Colonial Downs Promises More For Horse Racing Lovers In Virginia

Written By Darren Cooper on April 8, 2022 - Last Updated on August 9, 2022
Virginia Will Have More For Horse Racing Colonial Downs Promise

Promising more of everything, Colonial Downs in New Kent County, Virginia, unveiled its racing schedule for the summer, with a 27-day season starting July 11 through September 7.

The meet will climax with the running of the 19th Virginia Derby on September 6.

Post time for race days is 1:45 p.m.

John Marshall, executive vice president of operations at Colonial Downs Group, called the theme this year at the track more racing, more fun.

“With everything we have to offer, including free general admission, Colonial Downs makes for an entertaining afternoon and evening out for everyone. Colonial Downs and Rosie’s remain loyal to our promise of advancing the quality of Virginia horseracing and delivering positive impacts on our communities.”

Colonial Downs is the only thoroughbred horse racing track in Virginia.

It’s off I-64, 30 minutes east of Richmond. It has America’s widest turf course, named for Secretariat, the legendary Triple Crown winner born nearby, and a mile-and-a-quarter dirt track.

Virginia special days at the races

Racing will be contested on Mondays, Tuesdays, and Wednesdays during the season. In addition, general admission and parking are free.

There will be 24 stakes races over the nine-week campaign. The track is also doing five different giveaways, including a Secretariat T-shirt on Opening Day and a plush horse giveaway on Family Day, Aug. 23.

In 2021, the meet awarded $10.4 million in purse money with an average field size of 8.36 starters.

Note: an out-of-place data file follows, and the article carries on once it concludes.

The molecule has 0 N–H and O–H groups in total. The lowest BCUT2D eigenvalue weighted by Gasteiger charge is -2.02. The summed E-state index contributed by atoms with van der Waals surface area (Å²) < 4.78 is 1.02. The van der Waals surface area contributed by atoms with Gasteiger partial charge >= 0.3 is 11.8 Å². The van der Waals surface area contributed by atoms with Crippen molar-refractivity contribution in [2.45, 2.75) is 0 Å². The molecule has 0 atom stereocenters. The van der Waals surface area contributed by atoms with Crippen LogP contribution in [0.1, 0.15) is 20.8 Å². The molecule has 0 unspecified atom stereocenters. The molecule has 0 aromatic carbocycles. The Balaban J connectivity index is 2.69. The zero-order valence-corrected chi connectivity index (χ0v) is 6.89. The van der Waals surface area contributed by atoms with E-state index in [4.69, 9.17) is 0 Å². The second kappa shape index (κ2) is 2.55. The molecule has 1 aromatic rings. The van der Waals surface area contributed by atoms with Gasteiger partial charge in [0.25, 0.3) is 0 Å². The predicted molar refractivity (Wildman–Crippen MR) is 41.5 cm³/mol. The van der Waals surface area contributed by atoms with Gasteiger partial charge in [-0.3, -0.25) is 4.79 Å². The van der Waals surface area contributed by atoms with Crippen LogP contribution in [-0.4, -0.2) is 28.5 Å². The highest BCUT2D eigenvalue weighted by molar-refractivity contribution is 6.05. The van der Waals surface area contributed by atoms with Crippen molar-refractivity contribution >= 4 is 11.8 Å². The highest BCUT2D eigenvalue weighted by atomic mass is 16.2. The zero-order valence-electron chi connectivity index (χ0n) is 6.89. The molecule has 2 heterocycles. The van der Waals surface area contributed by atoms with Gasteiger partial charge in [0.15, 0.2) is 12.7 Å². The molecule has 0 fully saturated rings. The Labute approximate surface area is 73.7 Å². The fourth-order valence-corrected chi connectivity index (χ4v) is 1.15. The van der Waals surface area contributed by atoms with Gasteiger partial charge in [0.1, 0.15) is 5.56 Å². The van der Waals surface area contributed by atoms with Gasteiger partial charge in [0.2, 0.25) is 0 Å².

For the first time in years, Colonial Downs will offer racing on Labor Day afternoon, the day before the Virginia Derby.

The Virginia Derby is contested on the grass at a mile-and-an-eighth with a purse projected at $300,000. Last year’s winner was the France-bred Wootton Asset ridden by Jose Ortiz.

Horse racing back in the gate for good

Opening in 1997, Colonial Downs has seen its fair share of turmoil in the last decade.

Racing at the track was halted after the 2013 season when the track owners became embroiled in a dispute with the Virginia Horsemen Benevolent and Protection Association over the length of the racing card.

The track wanted fewer days. The association wanted longer.

The dispute was resolved in time for the 2019 season, which had a 15-day meet and grabbed a total handle of $17.5 million. The 2020 season was limited to six days because of the pandemic.

But in 2021, Colonial Downs was able to run a 21-day season with 148 races and had a record opening day handle of $2.66 million and a total overall handle of nearly $47 million.

Virginia has new owners in the stable

In February, Churchill Downs agreed to purchase Colonial Downs as part of a bigger acquisition of assets owned by Peninsula Pacific Entertainment at the cost of nearly $2.5 billion.

The company, which owns the legendary Kentucky Derby track, still needs regulatory approval from the Virginia Racing Commission, the New York State Gaming Commission, and the Iowa Racing and Gaming Commission. It is expected the sale will be approved by the end of 2022.

As part of the deal, Churchill Downs is also acquiring the six Rosie’s Gaming Emporiums scattered throughout Virginia that supply off-track betting options.

Photo by Steve Helber / Associated Press
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Darren Cooper

Darren Cooper is a staff writer for PlayUSA. He’s been a sports writer in the Northeast since 1998 and developed a keen interest in covering the gaming, casino and sports betting industry and has written for multiple additional Play state sites. He always bets responsibly although his grandfather did have a secret system for betting on the ponies at the Fair Grounds in New Orleans.

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